10th International BSC Severo Ochoa Doctoral Symposium 2023

Data: 09/May/2023 Time: 09:00 - 10/May/2023 Time: 18:00


The 10th BSC Severo Ochoa International Doctoral Symposium will take place in Aula Master (UPC).



Target group: PhD students, as well as early stages PostDoc researchers and late stages MSc students in the BSC areas of research and complementing areas.

Cost: The Symposium is free of charge.

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Download here the agenda


The aim of the BSC Doctoral Symposium is to provide a forum in which PhD students and PostDoc researchers can present the results of their research work. To reach these goals, PhD students and PostDoc researchers will share their experience and findings through talks, poster sessions and discussions.

Authors are invited to submit manuscripts regarding original research and recent developments, as well as position and strategic papers in the remit of the Symposium. All accepted abstracts will be given either a presentation or a poster slot.

The tutorials of the Symposium focus on career development with lectures on research and functioning skills: presentation, academic writing, IPR issues etc.



Abstract submission opening: February 6th, 2023

Asbtract submission deadline: March 17th, 2023 EXTENDED! March 27th, 2023 10am

Notification of acceptance: April 5th, 2023
To submit presentations and posters (only for selected presenters):  May 2nd, 2023 via email/to the office (follow email instructions)
Attendee registration deadline (only for non-presenters): May 3rd, 2023                                                                                                           


How to Submit

  1. For the Extended abstract, please use the BSC-IDS format (2 or less pages, approx. 800 words including references, diagrams and illustrations). Link to Extended abstract template in MS Word and LaTex is in the submit link. Please create a PDF file and upload it. Make sure the size of the page is A4 (210mm x 297mm) and not letter (215,9mm x 279,4mm).
  2. The abstract should have as a main author a PhD candidate or a PostDoc researcher. In the case of the abstracts of the PhD candidates, no more than 3 authors are allowed, including the applicant’s main supervisor.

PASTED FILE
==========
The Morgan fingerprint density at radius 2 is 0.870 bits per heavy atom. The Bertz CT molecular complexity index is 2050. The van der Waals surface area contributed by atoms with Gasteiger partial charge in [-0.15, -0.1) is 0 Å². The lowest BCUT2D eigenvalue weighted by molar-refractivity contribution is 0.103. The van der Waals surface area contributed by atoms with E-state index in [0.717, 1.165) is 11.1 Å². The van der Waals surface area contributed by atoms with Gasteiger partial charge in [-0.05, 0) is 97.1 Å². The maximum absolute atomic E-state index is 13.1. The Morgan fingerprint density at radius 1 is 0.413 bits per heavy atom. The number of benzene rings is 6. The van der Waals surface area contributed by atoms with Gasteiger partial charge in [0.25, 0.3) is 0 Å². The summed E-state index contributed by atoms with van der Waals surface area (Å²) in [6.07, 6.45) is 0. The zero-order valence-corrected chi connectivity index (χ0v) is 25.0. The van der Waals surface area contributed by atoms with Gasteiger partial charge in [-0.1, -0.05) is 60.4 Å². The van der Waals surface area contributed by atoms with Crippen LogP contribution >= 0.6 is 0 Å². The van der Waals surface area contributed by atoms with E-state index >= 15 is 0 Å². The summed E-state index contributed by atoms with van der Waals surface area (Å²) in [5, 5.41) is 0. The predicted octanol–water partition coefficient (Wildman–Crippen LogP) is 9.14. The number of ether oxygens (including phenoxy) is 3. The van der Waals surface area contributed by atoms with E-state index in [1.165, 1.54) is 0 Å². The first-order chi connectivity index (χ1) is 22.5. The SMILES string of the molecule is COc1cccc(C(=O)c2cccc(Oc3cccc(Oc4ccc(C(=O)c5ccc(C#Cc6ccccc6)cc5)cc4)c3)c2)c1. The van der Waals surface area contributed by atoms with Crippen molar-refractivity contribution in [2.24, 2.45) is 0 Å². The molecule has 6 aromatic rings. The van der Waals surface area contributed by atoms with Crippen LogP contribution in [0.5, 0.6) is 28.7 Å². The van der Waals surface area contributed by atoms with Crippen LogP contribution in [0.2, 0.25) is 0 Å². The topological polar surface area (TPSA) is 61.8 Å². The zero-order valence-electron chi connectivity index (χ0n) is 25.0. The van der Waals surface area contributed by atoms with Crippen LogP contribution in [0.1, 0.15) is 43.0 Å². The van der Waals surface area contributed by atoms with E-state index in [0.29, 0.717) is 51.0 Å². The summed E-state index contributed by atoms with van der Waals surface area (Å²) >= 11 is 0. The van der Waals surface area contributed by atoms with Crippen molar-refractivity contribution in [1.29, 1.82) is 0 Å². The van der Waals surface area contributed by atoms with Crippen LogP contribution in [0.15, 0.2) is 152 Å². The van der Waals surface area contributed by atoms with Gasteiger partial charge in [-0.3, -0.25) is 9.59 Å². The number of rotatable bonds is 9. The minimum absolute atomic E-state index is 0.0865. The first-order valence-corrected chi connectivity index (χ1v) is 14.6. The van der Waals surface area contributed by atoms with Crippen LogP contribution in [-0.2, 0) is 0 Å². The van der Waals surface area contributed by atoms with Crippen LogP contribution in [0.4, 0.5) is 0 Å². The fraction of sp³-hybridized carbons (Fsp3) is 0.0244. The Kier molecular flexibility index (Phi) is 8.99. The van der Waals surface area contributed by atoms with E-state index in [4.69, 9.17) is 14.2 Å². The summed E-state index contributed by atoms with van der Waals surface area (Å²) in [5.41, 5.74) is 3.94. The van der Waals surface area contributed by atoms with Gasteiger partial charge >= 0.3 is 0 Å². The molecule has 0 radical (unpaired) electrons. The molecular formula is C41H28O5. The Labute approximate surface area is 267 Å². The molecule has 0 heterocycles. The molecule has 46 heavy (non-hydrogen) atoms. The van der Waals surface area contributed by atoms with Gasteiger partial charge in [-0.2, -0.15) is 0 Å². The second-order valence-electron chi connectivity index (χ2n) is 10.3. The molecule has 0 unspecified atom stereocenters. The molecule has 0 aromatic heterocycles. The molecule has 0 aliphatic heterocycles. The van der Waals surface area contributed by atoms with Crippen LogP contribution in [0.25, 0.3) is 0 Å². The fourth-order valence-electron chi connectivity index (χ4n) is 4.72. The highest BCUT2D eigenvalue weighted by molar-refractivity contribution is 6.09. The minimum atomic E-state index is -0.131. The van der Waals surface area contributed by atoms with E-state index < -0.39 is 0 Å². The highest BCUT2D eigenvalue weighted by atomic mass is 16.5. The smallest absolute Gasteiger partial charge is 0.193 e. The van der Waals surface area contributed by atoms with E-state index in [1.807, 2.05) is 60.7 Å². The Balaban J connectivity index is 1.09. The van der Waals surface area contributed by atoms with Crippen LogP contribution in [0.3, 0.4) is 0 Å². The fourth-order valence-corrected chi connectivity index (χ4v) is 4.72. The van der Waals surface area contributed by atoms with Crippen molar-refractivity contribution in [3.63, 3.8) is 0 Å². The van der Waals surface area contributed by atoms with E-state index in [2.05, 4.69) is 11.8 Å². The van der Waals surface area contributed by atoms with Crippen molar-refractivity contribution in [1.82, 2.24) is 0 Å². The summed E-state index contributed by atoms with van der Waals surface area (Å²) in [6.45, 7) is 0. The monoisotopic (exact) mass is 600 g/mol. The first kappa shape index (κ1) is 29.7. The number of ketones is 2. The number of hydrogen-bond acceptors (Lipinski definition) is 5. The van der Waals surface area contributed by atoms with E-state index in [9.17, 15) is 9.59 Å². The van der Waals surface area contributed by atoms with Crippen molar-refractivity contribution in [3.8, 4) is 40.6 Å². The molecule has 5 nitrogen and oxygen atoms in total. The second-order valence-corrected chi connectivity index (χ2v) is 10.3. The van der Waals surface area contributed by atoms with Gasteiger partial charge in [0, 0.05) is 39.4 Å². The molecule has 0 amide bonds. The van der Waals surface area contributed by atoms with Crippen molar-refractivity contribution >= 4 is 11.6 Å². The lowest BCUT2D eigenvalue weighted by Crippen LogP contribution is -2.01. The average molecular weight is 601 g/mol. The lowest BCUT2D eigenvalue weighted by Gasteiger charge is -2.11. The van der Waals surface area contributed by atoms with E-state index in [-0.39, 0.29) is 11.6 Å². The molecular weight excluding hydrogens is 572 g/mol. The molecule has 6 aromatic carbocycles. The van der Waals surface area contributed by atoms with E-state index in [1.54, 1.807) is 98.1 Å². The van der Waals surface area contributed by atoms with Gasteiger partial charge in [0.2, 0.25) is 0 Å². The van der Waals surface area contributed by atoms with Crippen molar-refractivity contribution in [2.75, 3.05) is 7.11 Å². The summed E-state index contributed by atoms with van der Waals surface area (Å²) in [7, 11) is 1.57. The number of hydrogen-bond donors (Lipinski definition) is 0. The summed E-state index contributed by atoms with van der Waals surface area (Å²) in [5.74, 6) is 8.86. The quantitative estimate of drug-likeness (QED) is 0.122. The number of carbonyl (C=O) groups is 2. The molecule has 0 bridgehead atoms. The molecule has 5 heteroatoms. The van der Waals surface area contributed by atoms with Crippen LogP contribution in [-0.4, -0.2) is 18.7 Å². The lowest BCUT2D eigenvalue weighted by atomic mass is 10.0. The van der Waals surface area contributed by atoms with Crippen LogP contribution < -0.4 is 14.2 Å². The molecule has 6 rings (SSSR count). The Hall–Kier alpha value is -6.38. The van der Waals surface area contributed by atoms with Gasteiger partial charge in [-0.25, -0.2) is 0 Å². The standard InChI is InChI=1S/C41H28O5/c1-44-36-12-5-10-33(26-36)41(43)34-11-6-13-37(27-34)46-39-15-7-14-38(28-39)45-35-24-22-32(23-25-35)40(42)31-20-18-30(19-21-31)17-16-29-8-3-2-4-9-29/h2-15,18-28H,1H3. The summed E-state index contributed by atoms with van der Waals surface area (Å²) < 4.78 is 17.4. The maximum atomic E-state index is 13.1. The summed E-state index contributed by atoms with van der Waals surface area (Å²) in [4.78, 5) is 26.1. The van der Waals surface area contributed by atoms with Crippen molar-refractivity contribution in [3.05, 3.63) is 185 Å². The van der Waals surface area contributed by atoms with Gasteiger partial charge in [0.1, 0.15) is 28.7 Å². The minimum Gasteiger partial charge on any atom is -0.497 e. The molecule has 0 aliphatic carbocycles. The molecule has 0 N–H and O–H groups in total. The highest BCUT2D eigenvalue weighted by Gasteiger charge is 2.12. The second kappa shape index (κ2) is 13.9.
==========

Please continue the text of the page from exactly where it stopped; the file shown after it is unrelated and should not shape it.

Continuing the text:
3. Include your short bio with recent photo at the end of the Extended Abstract as per the template.
  4. Please take the time to spell check carefully your paper and bio.
  5. Please follow exactly the IEEE templates provided and do not omit or add additional type of affiliation information and do not change the outline or formatting.
  6. Fill in the registration form. Please indicate whether you would like to present a talk or a poster. 
The submitted abstracts must be formatted according to the Doctoral Symposium "How to Submit" regulations and not exceeding the maximum length. Submission implies the willingness of the main author to register and present the talk/poster.

Requirements for the Extended Research Abstract

Your Abstract should contain:

  • Title
  • Your name, affiliation and e-mail address
  • Your supervisor’s name, affiliation and e-mail address
  • The content of your abstract should relate to your research work and include at least one of the following :
    • Description of the research problem you are investigating with justification of its importance and expected contributions of your thesis
    • Results so far and their analysis and/or plans for future development
    • Outline of prior unsuccessful work with proposed approaches for solution
    • Short bio as formated in the IEEE template


Evaluation Criteria

The applications will be evaluated and the accepted ones will be given a presentation or a poster slot. The reviewers will be looking at the quality of the research work and its relevance to the scope of the event and the quality of the Extended Abstract.